An interfaith committee featured students from different religions Tuesday to promote understanding across faiths.
Panelists from various religions – including Catholicism, Judaism and Islam – spoke about their experiences with their religion in life and in college, how they have developed their faith and how their beliefs have helped them to find a community on campus. The Undergraduate Students Association Council president’s office hosted the event.
A moderator from the interfaith committee asked the three student panelists about different aspects of their faiths to spur an open discussion about religion and to address common misconceptions about their faiths.
Lior Behdadnia, a fourth-year political science student, said his Jewish faith has encouraged him to make moral decisions throughout college.
“Obviously we have all had those opportunities to cheat our way through the system or finesse our classes or take the easy way out but for me, being Jewish and believing in Judaism gives me a sense of morality hanging over my head that pushes me to do the right things,” Behdadnia said.
Perry Tran, a second-year biochemistry student, said his faith helps keep him accountable in all facets of his life.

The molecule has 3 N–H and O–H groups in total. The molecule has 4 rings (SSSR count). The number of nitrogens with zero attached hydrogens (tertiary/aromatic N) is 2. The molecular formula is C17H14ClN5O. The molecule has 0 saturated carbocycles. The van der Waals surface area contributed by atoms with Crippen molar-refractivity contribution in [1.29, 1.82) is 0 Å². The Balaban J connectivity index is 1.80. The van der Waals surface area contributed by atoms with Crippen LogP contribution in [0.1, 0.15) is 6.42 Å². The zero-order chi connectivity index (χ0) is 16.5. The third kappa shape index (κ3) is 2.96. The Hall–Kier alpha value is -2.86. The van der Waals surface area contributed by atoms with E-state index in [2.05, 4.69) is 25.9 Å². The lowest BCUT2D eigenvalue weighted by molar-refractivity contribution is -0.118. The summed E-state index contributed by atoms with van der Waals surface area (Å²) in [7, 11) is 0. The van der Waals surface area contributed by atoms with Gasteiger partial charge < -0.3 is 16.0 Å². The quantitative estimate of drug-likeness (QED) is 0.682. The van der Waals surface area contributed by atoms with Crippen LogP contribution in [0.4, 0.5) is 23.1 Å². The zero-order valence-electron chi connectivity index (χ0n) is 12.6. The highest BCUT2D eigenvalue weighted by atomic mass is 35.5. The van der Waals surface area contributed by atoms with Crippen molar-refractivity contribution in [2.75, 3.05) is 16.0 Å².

“I like to think of God as sort of a moral gym buddy. He’s there to hold you accountable,” Tran said. “Even when he’s not listening, you will still feel remorse thinking about doing something just because you can get away with it.”
Shahamah Tariq, a second-year engineering student, said she did not have to try as hard to develop her Islamic faith while growing up in Dubai since the religion was so ingrained in the culture. However, she had to put more effort into actively professing her faith once she came to college in the United States.
“It felt more rewarding because I chose to do it. I choose to do it because I find peace in doing it and I find comfort in doing it,” Tariq said. “It might be a minority religion, but the fact that I actually choose to take the time for my religion is a huge deal for me and is what keeps me grounded as a college student.”
Maggie Pickford, an executive co-director of the interfaith committee and a second-year psychology student, said she hopes faith-based events will help students form a community across different religions and find comfort in expressing their beliefs on campus.
“Our goal is to show people that there (are) a lot of similarities across faiths and there doesn’t need to be such a large divide as many people make it out to be,” Pickford said. “So we want to show people that there is a sense of community even across faiths, between faiths.”
Joshua Varela, a third-year political science student and co-chief of staff from the USAC president’s office, said on a large and diverse campus, it is especially important to have dialogues about faith that increase people’s understanding of one another.
“I’m not a particularly religious person, but I think that it plays an important role in a lot of people’s lives,” Varela said. “I think the key to making UCLA more tolerant is to have an exposure to those of other faiths and ideas.”